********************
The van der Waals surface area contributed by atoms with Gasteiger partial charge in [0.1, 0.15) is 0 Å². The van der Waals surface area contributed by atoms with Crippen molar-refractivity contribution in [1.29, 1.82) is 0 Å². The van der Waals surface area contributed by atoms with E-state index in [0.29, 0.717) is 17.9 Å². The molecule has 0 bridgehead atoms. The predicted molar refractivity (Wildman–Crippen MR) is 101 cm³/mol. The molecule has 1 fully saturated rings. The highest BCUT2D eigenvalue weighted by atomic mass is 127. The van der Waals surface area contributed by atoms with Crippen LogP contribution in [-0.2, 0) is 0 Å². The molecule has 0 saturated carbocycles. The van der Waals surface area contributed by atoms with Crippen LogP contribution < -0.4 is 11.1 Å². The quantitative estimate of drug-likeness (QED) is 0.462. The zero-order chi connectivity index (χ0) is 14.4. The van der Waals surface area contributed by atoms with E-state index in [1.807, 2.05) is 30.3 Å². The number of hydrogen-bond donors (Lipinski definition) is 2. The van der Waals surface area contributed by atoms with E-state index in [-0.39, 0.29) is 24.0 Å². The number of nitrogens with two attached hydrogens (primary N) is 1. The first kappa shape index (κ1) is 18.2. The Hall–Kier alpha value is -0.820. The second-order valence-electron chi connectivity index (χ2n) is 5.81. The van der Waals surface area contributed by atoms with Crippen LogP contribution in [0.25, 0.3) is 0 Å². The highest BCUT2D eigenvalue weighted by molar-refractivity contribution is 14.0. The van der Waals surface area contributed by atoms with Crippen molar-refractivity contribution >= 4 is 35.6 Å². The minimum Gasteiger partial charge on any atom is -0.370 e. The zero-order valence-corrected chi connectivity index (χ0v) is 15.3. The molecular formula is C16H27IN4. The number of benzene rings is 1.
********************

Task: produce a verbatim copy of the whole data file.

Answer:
The van der Waals surface area contributed by atoms with Gasteiger partial charge in [0.1, 0.15) is 0 Å². The van der Waals surface area contributed by atoms with Crippen molar-refractivity contribution in [1.29, 1.82) is 0 Å². The van der Waals surface area contributed by atoms with E-state index in [0.29, 0.717) is 17.9 Å². The molecule has 0 bridgehead atoms. The predicted molar refractivity (Wildman–Crippen MR) is 101 cm³/mol. The molecule has 1 fully saturated rings. The highest BCUT2D eigenvalue weighted by atomic mass is 127. The van der Waals surface area contributed by atoms with Crippen LogP contribution in [-0.2, 0) is 0 Å². The molecule has 0 saturated carbocycles. The van der Waals surface area contributed by atoms with Crippen LogP contribution < -0.4 is 11.1 Å². The quantitative estimate of drug-likeness (QED) is 0.462. The zero-order chi connectivity index (χ0) is 14.4. The van der Waals surface area contributed by atoms with E-state index in [1.807, 2.05) is 30.3 Å². The number of hydrogen-bond donors (Lipinski definition) is 2. The van der Waals surface area contributed by atoms with E-state index in [-0.39, 0.29) is 24.0 Å². The number of nitrogens with two attached hydrogens (primary N) is 1. The first kappa shape index (κ1) is 18.2. The Hall–Kier alpha value is -0.820. The second-order valence-electron chi connectivity index (χ2n) is 5.81. The van der Waals surface area contributed by atoms with Crippen LogP contribution in [0.25, 0.3) is 0 Å². The highest BCUT2D eigenvalue weighted by molar-refractivity contribution is 14.0. The van der Waals surface area contributed by atoms with Crippen molar-refractivity contribution >= 4 is 35.6 Å². The minimum Gasteiger partial charge on any atom is -0.370 e. The zero-order valence-corrected chi connectivity index (χ0v) is 15.3. The molecular formula is C16H27IN4. The number of benzene rings is 1.